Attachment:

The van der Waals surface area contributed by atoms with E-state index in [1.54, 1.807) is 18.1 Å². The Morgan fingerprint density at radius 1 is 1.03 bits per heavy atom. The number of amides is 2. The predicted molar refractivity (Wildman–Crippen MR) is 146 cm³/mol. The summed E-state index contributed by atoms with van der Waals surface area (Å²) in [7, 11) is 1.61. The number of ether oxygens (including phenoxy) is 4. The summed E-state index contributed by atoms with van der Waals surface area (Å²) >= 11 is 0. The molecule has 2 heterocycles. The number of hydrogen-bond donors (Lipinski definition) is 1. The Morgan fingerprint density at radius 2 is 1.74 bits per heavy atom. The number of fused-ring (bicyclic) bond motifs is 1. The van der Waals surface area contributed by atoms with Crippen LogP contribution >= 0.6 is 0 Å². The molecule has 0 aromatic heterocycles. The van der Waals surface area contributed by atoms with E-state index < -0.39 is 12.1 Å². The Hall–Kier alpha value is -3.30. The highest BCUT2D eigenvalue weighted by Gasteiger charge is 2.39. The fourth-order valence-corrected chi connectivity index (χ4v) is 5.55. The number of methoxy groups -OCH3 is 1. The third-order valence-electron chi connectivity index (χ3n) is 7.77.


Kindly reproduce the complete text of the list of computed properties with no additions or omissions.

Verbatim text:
The van der Waals surface area contributed by atoms with E-state index in [1.54, 1.807) is 18.1 Å². The Morgan fingerprint density at radius 1 is 1.03 bits per heavy atom. The number of amides is 2. The predicted molar refractivity (Wildman–Crippen MR) is 146 cm³/mol. The summed E-state index contributed by atoms with van der Waals surface area (Å²) in [7, 11) is 1.61. The number of ether oxygens (including phenoxy) is 4. The summed E-state index contributed by atoms with van der Waals surface area (Å²) >= 11 is 0. The molecule has 2 heterocycles. The number of hydrogen-bond donors (Lipinski definition) is 1. The Morgan fingerprint density at radius 2 is 1.74 bits per heavy atom. The number of fused-ring (bicyclic) bond motifs is 1. The van der Waals surface area contributed by atoms with Crippen LogP contribution >= 0.6 is 0 Å². The molecule has 0 aromatic heterocycles. The van der Waals surface area contributed by atoms with E-state index < -0.39 is 12.1 Å². The Hall–Kier alpha value is -3.30. The highest BCUT2D eigenvalue weighted by Gasteiger charge is 2.39. The fourth-order valence-corrected chi connectivity index (χ4v) is 5.55. The number of methoxy groups -OCH3 is 1. The third-order valence-electron chi connectivity index (χ3n) is 7.77.